Nanook of the North

Nanook of the North

Today's movie was really interesting, but maybe only to me. I watched Nanook of the North , directed by Robert J. Flaherty in 1922. It's got to be one of the first documentaries. It's silent, about an hour long, and it's so fascinating. It reminded me of an old book. I've got one at my desk with really cool binding, actually, that I keep meaning to pay for so I can just take it. See, I love old books. Often I don't read them, because I'm lazy and currently I have zero time to read. I have a bunch, though, and I have like, a fetish for them - I love going through them and looking at any annotation, bookplates, pictures, etc. I like them because I feel extremely connected to history when I look at them or read out of them.

This film was sort of like that. It wasn't really like, "an honest and excellent" documentary or something, but it was interesting. When I watched it, I could almost see the director filming it, and see the wonder that he felt for his "subjects." It wasn't shot particularly well, but I was so interested in it. Interested in how this director navigated this territory with really, no rules or other films to guide him. I just liked thinking about it, and I felt that sort of connection to it that I do when I flip through an old book.

That certainly doesn't sound like the best endorsement. The plot isn't really a thing, since it's a documentary. Obviously parts of it were heavily staged, but that's just because in that time period, everything was staged. It didn't seem abnormal because there weren't really specific rules to documentary filmmaking yet. The film follows Nanook, an Eskimo, for about a year, as he lives his life in the Arctic with his family, hunting, trading, building shelter, etc.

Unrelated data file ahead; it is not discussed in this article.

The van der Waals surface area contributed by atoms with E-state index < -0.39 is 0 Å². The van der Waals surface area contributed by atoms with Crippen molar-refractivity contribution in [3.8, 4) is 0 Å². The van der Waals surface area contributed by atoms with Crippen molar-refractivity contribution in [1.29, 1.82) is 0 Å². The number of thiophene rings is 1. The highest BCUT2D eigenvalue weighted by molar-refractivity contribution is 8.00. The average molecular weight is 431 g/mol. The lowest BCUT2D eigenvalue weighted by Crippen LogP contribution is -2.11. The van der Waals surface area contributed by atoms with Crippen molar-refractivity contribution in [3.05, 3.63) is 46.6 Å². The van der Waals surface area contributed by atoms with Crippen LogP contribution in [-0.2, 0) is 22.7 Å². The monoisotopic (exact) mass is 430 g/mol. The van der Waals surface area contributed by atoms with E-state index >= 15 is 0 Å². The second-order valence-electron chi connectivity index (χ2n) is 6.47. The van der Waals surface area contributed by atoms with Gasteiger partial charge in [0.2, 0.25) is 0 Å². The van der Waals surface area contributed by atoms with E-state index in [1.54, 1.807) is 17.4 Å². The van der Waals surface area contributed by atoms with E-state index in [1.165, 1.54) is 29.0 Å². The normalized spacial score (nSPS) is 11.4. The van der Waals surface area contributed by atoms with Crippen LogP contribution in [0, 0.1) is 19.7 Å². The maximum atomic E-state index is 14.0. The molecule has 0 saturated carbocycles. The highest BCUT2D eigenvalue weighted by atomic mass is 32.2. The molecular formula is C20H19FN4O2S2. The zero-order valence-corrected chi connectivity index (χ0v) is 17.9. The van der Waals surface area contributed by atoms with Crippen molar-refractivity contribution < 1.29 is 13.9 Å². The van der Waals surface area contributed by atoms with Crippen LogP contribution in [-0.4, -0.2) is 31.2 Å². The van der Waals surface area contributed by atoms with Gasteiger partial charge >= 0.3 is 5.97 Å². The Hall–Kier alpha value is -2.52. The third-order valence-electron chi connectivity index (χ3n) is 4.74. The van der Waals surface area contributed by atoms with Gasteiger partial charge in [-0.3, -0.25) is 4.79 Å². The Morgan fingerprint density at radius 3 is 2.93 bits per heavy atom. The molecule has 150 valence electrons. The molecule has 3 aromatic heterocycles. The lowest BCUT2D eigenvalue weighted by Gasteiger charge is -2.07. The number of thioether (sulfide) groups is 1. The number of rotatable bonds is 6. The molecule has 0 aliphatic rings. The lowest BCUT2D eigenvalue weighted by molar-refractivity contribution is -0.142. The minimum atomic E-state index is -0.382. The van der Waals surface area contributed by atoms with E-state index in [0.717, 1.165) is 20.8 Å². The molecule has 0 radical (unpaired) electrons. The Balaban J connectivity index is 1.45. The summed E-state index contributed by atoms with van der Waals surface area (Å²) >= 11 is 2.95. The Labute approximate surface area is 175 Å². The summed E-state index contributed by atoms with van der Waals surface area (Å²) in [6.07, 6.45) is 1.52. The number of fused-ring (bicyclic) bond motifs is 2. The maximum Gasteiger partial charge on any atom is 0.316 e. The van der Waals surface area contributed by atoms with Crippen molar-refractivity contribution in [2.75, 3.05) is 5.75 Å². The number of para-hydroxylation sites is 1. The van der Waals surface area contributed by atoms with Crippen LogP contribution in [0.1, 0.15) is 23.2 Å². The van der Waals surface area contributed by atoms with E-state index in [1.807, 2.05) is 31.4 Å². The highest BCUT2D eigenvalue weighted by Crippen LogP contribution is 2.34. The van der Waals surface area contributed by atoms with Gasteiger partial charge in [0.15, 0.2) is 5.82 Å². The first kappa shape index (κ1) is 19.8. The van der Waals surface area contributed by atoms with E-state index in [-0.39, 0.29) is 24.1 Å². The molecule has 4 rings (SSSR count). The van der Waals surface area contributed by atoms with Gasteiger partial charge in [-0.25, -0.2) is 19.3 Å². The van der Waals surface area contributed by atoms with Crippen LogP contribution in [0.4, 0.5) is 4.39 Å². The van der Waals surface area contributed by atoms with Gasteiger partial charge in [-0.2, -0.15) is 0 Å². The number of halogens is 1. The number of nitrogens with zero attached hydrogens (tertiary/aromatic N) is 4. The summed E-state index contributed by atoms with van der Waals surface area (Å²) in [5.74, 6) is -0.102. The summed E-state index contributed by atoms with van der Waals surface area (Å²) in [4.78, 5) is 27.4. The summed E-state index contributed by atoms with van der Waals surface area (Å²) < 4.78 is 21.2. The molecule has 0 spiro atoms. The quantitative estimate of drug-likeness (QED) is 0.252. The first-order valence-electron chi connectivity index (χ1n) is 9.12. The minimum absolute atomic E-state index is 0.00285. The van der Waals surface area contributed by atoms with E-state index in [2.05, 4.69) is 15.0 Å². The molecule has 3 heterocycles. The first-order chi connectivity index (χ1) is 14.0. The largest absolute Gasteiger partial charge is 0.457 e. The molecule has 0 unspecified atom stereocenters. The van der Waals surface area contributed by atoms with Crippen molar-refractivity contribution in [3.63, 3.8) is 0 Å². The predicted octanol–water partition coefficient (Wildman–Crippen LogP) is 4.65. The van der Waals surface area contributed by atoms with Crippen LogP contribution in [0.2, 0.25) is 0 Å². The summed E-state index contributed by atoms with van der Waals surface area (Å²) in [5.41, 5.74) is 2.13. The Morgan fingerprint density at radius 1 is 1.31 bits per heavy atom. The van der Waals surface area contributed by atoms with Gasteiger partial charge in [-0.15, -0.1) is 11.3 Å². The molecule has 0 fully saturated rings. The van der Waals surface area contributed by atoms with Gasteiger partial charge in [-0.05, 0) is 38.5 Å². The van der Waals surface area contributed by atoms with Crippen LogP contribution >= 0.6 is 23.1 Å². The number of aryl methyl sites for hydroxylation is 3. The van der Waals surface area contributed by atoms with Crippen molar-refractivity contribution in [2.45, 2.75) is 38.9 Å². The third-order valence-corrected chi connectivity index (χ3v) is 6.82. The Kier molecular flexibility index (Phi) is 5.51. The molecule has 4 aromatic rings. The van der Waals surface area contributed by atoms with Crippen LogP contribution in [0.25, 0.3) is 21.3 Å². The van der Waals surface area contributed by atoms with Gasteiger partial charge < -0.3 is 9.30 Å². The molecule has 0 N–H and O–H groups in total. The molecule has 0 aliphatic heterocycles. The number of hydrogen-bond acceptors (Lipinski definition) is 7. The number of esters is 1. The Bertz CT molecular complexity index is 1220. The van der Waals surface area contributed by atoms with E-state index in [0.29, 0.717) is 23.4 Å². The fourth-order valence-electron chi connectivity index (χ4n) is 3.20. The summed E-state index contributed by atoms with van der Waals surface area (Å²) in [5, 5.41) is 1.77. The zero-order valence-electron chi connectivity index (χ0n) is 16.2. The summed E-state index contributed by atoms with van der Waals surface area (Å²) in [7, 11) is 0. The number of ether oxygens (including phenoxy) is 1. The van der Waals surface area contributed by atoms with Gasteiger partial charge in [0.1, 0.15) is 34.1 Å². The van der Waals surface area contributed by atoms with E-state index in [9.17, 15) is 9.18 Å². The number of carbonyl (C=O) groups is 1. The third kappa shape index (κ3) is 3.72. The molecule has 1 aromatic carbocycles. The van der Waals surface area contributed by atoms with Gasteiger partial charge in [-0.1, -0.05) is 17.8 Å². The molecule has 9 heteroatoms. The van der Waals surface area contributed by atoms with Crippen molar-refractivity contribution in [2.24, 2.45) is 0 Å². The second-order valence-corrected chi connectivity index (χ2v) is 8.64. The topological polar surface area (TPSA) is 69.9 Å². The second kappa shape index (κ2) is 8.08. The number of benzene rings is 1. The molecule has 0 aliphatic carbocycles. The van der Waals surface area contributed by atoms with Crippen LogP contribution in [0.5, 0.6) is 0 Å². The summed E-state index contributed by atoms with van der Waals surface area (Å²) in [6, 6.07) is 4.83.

It's not the most exciting movie. I'm always sort of interested in things like this, though. I remember in a film class watching bits of a collection of short scenes that were shot with the first motion picture cameras. I just felt so enthralled by them. It wasn't for any real reason. I just felt so fascinated by how everyone dressed, what they were doing, how they were getting about. It was cool to basically look directly into the past, you know?

Nanook is like that. It's not a stunningly made documentary, but it's so neat to watch it because you're seeing what life used to be like - not only for the Eskimos, but for the filmmakers as well.

I don't really know what else to say about the movie. However staged it might have been, there is something haunting and engrossing about how the director filmed Nanook. The way he calmly just regarded him and captured his life, what he wants you to know about his life, without making a big fanfare about it. It's going to be impossible to forget Nanook, or his strength, or his perseverance. I don't know if other people would find this movie as interesting as I did. It's quiet and calm, and takes patience to watch. I think it's amazing to be able to see how some of the first documentaries were made - the scenes he chose to stage, the clothing choices, the message the director was trying to convey. It sounds so boring, but I personally find it really interesting. This film was so unique because it wasn't just a camera pointed at Nanook and his family. Parts were directed, were staged, and it shows us so much about how films were made, what the director's intentions were. It's all just really neat. I had fun watching this movie, but I'm not sure everyone will have that experience.

Have any thoughts about Nanook of the North? Share them in the comments!

Links:

Ebert's Great Movie essay on Nanook of the North


Nanook Of The North
$9.95
Reel Enterprises
Ordet

Ordet

My Man Godfrey

My Man Godfrey